Eight Reasons Why Birds Have Their Mouth Open

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There are many activities that birds perform every day to ensure their survival and the continued survival of their species. One of these behaviors is mouth opening. You may be wondering the reasons for why birds have their mouths open.

Birds may have their mouth open to vocalize or communicate, eat, drink, cool their body temperature, collect and use nesting materials, to defend against predators or intruders, or they may have their mouths open due to fatigue, illness, or stress. 

Birds may open their mouth when they need to call or sing, or when they are hungry or thirsty. They need to open their mouth to take in food and water but it can also happen because they are scared or need to cool down or grab and manipulate an object.

Read on to learn more reasons why birds open their mouths and how it helps their survival.

TIP: If you want to check out the best pair of binoculars for bird watching, we recommend a pair of waterproof and fog-proof 8 x 42 binoculars like the Celestron – Outland X 8×42 Binoculars (Amazon link).

Why Do Birds Have Their Mouth Open?

Why Do Birds Have Their Mouth Open?
Why Do Birds Have Their Mouth Open?

Birds open their mouths by opening their beaks. The beak is a bony structure covered in keratin. It is made of two structures, an upper and lower beak. The upper part is the premaxillary bone and the bottom part of the beak is the mandible. There are many reasons for a bird to open its mouth. These are discussed in more detail below.

1. Opening The Mouth To Vocalize And Communicate

Birds open their mouths to make to vocalize. They may chirp, whistle, or sing for a variety of reasons. Much of bird communication is by sound. 

Even a mother bird returning to a nest with food will give a distinctive call to her chicks as a signal for them to open their beaks so they can receive the food. The baby birds will also open their mouths and make a particular begging sound that triggers the mother bird to place food inside their open mouths.

The begging of chicks is reinforced in some species by special markings inside the chick’s beaks. These markings seem to serve as a target for the parent bird when it is delivering food.

Bird song often functions in courtship but can also function as a form of territory defense. In the spring in the United States, Red-winged Blackbird males will establish a territory and sing from an exposed perch while fluffing up their feathers. 

This serves to attract nearby females and, at the same time, also warns other males that this is a claimed territory. Since these blackbirds are polygamous, it is important that the male can attract many females. 

He also has bright red patches on his wings that are accentuated during his song and courtship behavior.

2. Opening The Mouth To Eat 

In order to eat, a bird needs to open its mouth by opening its beak. The type of beak a bird has depends on what type of food the bird is adapted to eat. 

For instance, insect eaters have narrow, pointed beaks, while seed eaters have short, conical-shaped beaks. Birds that eat insects can stab prey with their sharp beaks.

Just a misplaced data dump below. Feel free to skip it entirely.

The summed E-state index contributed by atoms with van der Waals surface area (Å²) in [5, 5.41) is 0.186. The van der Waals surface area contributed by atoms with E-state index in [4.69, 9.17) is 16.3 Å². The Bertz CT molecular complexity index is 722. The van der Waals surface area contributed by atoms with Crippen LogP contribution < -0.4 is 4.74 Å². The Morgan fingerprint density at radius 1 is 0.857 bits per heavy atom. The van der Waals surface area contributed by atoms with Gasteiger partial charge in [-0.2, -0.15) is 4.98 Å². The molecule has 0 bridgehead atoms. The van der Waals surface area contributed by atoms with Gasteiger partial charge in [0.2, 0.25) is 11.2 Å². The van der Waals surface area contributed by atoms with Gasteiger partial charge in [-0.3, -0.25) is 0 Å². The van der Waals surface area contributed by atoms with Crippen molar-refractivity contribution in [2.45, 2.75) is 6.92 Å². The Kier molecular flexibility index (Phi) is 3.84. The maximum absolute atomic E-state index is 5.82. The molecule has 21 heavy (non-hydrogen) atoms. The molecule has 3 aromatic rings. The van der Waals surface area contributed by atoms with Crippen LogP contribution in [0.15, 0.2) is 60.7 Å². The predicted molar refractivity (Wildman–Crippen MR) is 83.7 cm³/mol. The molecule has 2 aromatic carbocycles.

Seed eaters need to be able to crack seeds, and the size of the seed the bird can eat varies by the size of the beak and the mouth. 

Some species are also able to use their beak along with their feet to hold food while they eat. This is common in parrots but is also seen in mousebirds. A mousebird will sometimes grab a piece of fruit with its foot and bite pieces off.

Other species are specialized feeders. For instance, the flamingo holds its beak upside down, opens the jaws and moves the head side to side to filter out small crustaceans from the water.

3. Opening The Mouth To Drink

Birds need to drink water every day, so this is also when they open their beaks. A thirsty bird will often dip its beak in the water and tilt its head backward to swallow. Some aerial birds, such as swifts and swallows, will fly low over a dam or river and scoop water up in their mouths as they skim over the water.

4. Opening The Mouth To Cool Down

Animals have evolved different methods to cool the body. Most of us have seen a dog panting when it is hot, but in birds, a different process occurs.

Gular flutter is the process that birds use to cool down when they are hot. Birds are able to draw in the air over the moist area of the mouth while performing a fluttering action of the throat. This gular flutter works well to cool the body down and is especially important on very hot days.

Birds do not have any sweat glands and rely on air moving over the throat and respiratory system to help cool the body down.

5. Opening The Mouth To Collect And Manipulate Nesting Material

Birds can use their beaks to grab objects. While sometimes this is a food item, other times, the beak is used to collect and hold nesting material. Nest complexity varies depending on the species with birds like doves and pigeons making simple nests made out of twigs which they pick up and carry in their beaks.

Other bird species are able to use their beaks to weave intricate nests. For instance, the weaver birds of Africa are able to open their mouths and strip a long leaf from a tree. They then carry this to their nesting site where they will proceed to manipulate the leaf with their beak and legs in order to make a nest.